About one quarter of Americans carry the APOE-E4 gene, a known risk factor for late-onset Alzheimer's disease. In a recent study, researchers from Brown University and Banner Alzheimer's Institute discovered discovered that infants who carry the APOE-E4 gene showed differences in brain development when compared to children without the gene. Their results have been published online in JAMA Neurology. "It may sound scary that we could detect these brain differences in infants," Eric Reiman, MD, executive director of the Banner Alzheimer's Institute in Arizona, stated in a press release. "But it is our sincere hope that an understanding of the earliest brain changes involved in the predisposition to Alzheimer's will help researchers find treatments to prevent the clinical onset of Alzheimer's disease — and do so long before these children become senior citizens." Alzheimer's is an irreversible, progressive brain disease that slowly destroys memory and thinking.
Do I Carry the APOE-E4 Gene?
The APOE gene provides instructions for making a protein called apolipoprotein E, which combines with fats in the body to form lipoproteins that ultimately aid metabolism and the cardiovascular system. In particular, APOE has been shown to play a role in regulating cholesterol, a molecule that is involved in the development of gray matter and white matter brain cells. Scientists also believe the gene participates in regulation of amyloid, a protein that accumulates in the brains of individuals with Alzheimer's forming a plaque that is frequently targeted by experimental treatments.
Individuals inherit one copy of an APOE gene variant from each parent, with APOE-e4, APOE-e2, and APOE-e3 being the most common. Scientists have identified the e4 variant, which is present in about one quarter of the U.S. population, as increasing an individual's risk for developing late-onset Alzheimer’s disease. Research suggests that APOE-e4 is implicated in about 20 to 25 percent of Alzheimer's cases. Yet, not everyone who carries the gene eventually develops Alzheimer's. Over half (about 60 percent) of people who develop the disease have at least one copy of the E4 gene, while those who have inherited two copies of this particular allele are at even greater risk.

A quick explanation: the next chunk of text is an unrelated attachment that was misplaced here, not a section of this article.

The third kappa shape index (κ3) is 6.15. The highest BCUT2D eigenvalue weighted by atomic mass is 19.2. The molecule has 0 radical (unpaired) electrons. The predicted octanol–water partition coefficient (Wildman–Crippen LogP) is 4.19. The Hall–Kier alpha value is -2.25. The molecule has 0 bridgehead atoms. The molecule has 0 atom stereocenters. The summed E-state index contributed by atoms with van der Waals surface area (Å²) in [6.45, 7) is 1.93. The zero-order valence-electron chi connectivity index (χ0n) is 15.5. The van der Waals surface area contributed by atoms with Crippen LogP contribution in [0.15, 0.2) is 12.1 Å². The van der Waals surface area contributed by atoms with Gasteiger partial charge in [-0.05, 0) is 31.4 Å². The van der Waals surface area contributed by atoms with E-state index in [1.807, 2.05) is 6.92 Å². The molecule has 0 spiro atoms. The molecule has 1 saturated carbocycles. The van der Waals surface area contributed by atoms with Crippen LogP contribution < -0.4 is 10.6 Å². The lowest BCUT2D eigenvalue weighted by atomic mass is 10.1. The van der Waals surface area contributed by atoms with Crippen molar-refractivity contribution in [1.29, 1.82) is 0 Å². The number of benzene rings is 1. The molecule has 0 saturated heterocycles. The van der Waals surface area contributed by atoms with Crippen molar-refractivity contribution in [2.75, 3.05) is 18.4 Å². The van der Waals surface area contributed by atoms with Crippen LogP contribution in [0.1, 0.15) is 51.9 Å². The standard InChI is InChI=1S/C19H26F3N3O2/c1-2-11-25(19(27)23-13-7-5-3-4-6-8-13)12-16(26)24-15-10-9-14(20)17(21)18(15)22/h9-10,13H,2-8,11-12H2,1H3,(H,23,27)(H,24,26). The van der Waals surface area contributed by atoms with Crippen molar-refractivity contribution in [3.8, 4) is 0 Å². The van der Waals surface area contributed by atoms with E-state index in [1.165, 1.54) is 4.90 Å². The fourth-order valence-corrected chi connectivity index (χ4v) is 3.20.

To investigate potential effects of this gene at the earliest possible stage of development, researchers from Brown University’s Advanced Baby Imaging Lab helped scientists design an experiment. Key to the study was a technique developed at Brown, whereby the MRI machine is quieted to a mere whisper, enabling imaging to transpire while babies sleep without medication. This unusual technique also enables imaging of gray matter — the part of the brain that contains neurons and nerve fibers — as well as white matter. Beginning shortly after birth, white matter growth is an important measure of brain development. Both white and gray matter are thought to play a role in Alzheimer's. Having devised an experiment based on this new MRI technique, the researchers began their work.
Affected Regions of the Brain
The scientists began by DNA testing 162 healthy infants between the ages of two months and 25 months to see which variant of the APOE gene they carried: 60 were found to have the E4 variant. Next, the researchers imaged the brains of all the infants, using the specialized MRI technique described above. Then, the researchers compared the scans of E4 carriers with those of non-carriers.
The children who carried the APOE-E4 gene tended to have increased brain growth in areas in the frontal lobe, and decreased growth in areas in several regions in the middle and rear of the brain: the precuneus, posterior/middle cingulate, lateral temporal, and medial occipitotemporal regions. (Roughly, the precuneus is involved with episodic memory, reflections upon self, and aspects of consciousness; the posterior/middle cingulate is involved in emotion formation and processing, learning, and memory; the occipital lobe is the visual processing center of the brain.) Significantly, these decreased growth areas are the very same regions that tend to be affected in elderly patients who have developed Alzheimer's disease.
"This work is about understanding how this gene influences brain development," Sean Deoni, who oversees Brown University's Advanced Baby Imaging Lab, stated in a press release. The findings do not indicate any of these infants will later develop Alzheimer’s disease. But the findings do suggest that brains of APOE-E4 carriers develop differently from those of non-carriers and do so from a very early age. It is possible, the researchers hypothesize, these early changes provide a "foothold" for the later changes that transpire in the brain, such as the development of amyloid plaque, all of which leads to the symptoms of the disease.
Source: Dean DC, Deoni SCL, Reiman EM, et al. Brain Differences in Infants at Differential Genetic Risk for Late-Onset Alzheimer DiseaseA Cross-sectional Imaging Study. JAMA Neurology. 2013.